I'm pleased to announce that WILD ABOUT HARRY is now an affiliate of Fantasma Magic. Fantasma is the world's leading manufacture of magic and home to the spectacular new Houdini Museum of New York which showcases authentic Houdini rarities from the collection of Roger Dreyer.

You'll notice in my sidebar there is now a link to Fantasma with special Houdini Museum of New York artwork. When you enter Fantasma via that link (or any link in this post), WILD ABOUT HARRY gets a little percentage of the sale. It's a great way to get some essential magic and Houdini needs while also helping (enabling?) my own madness.

So click on over to Fantasma and maybe grab the special box set edition of the Kalush book; a Carl Williams Houdini Wand (only 1 left); Fantasma's special Houdini Bundle; or even a straight-jacket (never can tell when one might come in handy). Fantasma also has a limited number of true Houdini collectibles, such as an original signed lettergram.

Thanks as always to everyone for your continued support of this blog, and thanks to Fantasma Magic for allowing us to join their team of affiliates.

Sunday, April 7, 2013

Penn & Teller join Houdini (and Copperfield) on the Walk of Fame


On Friday I had the pleasure of seeing Penn & Teller get a star on the Hollywood Walk of Fame. Their star is located at 7003 Hollywood Blvd, right near Houdini's star and right down the street from The Magic Castle. (It's also not far from the apartment where Harry Blackstone Sr. lived his final years.) Their star is the 2,494th on the boulevard.

The ceremony was scheduled for 11:30am. I arrived to park at the Magic Castle around eleven o'clock, and was excited to see Penn & Teller themselves standing in front. I figured it was the best opportunity I might get during the day to meet my favorite magicians, so I introduced myself. I chatted to Teller for a few moments about Houdini, telling him that I had seen the Witness to Yesterday episode at MCW 43 in which he portrayed Houdini. Teller made a joke about how it "must have been awful" (no, it was excellent) and said that he had actually never seen the episode himself, but he would like to. (Paging David Ben.)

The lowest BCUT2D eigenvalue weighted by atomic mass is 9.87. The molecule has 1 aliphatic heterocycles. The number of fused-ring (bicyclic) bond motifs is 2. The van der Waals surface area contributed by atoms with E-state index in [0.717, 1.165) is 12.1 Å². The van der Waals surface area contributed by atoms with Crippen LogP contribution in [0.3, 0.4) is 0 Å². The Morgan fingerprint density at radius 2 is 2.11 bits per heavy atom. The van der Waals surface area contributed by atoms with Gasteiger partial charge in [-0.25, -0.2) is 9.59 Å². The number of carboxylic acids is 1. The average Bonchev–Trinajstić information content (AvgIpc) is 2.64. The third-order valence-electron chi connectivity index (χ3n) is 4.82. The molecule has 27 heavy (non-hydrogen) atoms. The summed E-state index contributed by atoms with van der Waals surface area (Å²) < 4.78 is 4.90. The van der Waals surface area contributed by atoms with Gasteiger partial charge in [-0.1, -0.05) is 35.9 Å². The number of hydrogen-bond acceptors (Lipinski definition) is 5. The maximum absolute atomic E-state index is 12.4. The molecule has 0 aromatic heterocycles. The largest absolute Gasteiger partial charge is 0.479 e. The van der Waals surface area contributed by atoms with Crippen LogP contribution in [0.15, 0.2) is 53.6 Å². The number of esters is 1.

I then walked down Orange Ave. to Hollywood Blvd., where a massive crowd has already gathered. On the way I was surprised to see David Copperfield standing mid-block. It didn't feel right to accost him on the street, so I enjoyed watching him greet Penn & Teller as they traveled down to the boulevard together.

I've gone to a handful of star ceremonies (including Houdini's re-dedication in 2008) and it's always a little tricky getting a good spot to watch. The city does not close Hollywood Blvd. for these events and there's not a lot of room for all the tourists, press, and invited guests on the sidewalk. However, I was able to get a pretty good spot and enjoyed the proceedings.

Houdini got a nice mention right off the bat when Hollywood Chamber of Commerce president Leron Gubler explained how Penn & Teller's star was "just steps away from Houdini's star on the corner." He also pointed out that it's not far from David Copperfield's star "just a few feet to the west." Gubler then introduced David Copperfield himself, who made a speech in which he joked about his one-time rivalry with the magic duo. "Our relationship was born out of seething hatred," said David.